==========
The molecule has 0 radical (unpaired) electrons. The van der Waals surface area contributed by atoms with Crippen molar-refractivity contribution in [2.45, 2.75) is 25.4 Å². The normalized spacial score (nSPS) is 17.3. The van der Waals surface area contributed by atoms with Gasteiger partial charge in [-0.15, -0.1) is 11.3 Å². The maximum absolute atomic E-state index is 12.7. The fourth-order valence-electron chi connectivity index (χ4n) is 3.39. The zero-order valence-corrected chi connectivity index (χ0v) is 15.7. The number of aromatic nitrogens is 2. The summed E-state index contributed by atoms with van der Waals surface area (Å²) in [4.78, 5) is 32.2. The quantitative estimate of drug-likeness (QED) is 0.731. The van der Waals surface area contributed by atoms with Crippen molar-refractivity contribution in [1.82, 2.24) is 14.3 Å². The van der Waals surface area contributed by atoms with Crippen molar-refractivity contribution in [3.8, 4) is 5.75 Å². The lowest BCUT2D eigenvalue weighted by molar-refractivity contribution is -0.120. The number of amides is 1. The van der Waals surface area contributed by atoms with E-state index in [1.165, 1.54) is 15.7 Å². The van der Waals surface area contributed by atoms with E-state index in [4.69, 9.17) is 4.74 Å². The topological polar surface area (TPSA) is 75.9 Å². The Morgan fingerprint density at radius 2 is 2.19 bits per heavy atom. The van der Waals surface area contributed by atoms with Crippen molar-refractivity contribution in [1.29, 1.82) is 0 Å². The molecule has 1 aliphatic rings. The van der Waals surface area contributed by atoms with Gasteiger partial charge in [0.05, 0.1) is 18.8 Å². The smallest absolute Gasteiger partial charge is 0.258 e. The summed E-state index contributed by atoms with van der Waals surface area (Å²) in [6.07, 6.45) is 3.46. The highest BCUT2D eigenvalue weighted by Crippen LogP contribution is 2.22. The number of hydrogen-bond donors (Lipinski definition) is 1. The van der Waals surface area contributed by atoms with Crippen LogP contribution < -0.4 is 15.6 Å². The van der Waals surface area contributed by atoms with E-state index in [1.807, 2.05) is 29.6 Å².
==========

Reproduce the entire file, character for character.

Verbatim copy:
The molecule has 0 radical (unpaired) electrons. The van der Waals surface area contributed by atoms with Crippen molar-refractivity contribution in [2.45, 2.75) is 25.4 Å². The normalized spacial score (nSPS) is 17.3. The van der Waals surface area contributed by atoms with Gasteiger partial charge in [-0.15, -0.1) is 11.3 Å². The maximum absolute atomic E-state index is 12.7. The fourth-order valence-electron chi connectivity index (χ4n) is 3.39. The zero-order valence-corrected chi connectivity index (χ0v) is 15.7. The number of aromatic nitrogens is 2. The summed E-state index contributed by atoms with van der Waals surface area (Å²) in [4.78, 5) is 32.2. The quantitative estimate of drug-likeness (QED) is 0.731. The van der Waals surface area contributed by atoms with Crippen molar-refractivity contribution in [1.82, 2.24) is 14.3 Å². The van der Waals surface area contributed by atoms with Crippen molar-refractivity contribution in [3.8, 4) is 5.75 Å². The lowest BCUT2D eigenvalue weighted by molar-refractivity contribution is -0.120. The number of amides is 1. The van der Waals surface area contributed by atoms with E-state index in [1.165, 1.54) is 15.7 Å². The van der Waals surface area contributed by atoms with E-state index in [4.69, 9.17) is 4.74 Å². The topological polar surface area (TPSA) is 75.9 Å². The Morgan fingerprint density at radius 2 is 2.19 bits per heavy atom. The van der Waals surface area contributed by atoms with Crippen molar-refractivity contribution in [1.29, 1.82) is 0 Å². The molecule has 1 aliphatic rings. The van der Waals surface area contributed by atoms with Gasteiger partial charge in [0.05, 0.1) is 18.8 Å². The smallest absolute Gasteiger partial charge is 0.258 e. The summed E-state index contributed by atoms with van der Waals surface area (Å²) in [6.07, 6.45) is 3.46. The highest BCUT2D eigenvalue weighted by Crippen LogP contribution is 2.22. The number of hydrogen-bond donors (Lipinski definition) is 1. The van der Waals surface area contributed by atoms with Crippen LogP contribution < -0.4 is 15.6 Å². The van der Waals surface area contributed by atoms with E-state index in [1.807, 2.05) is 29.6 Å².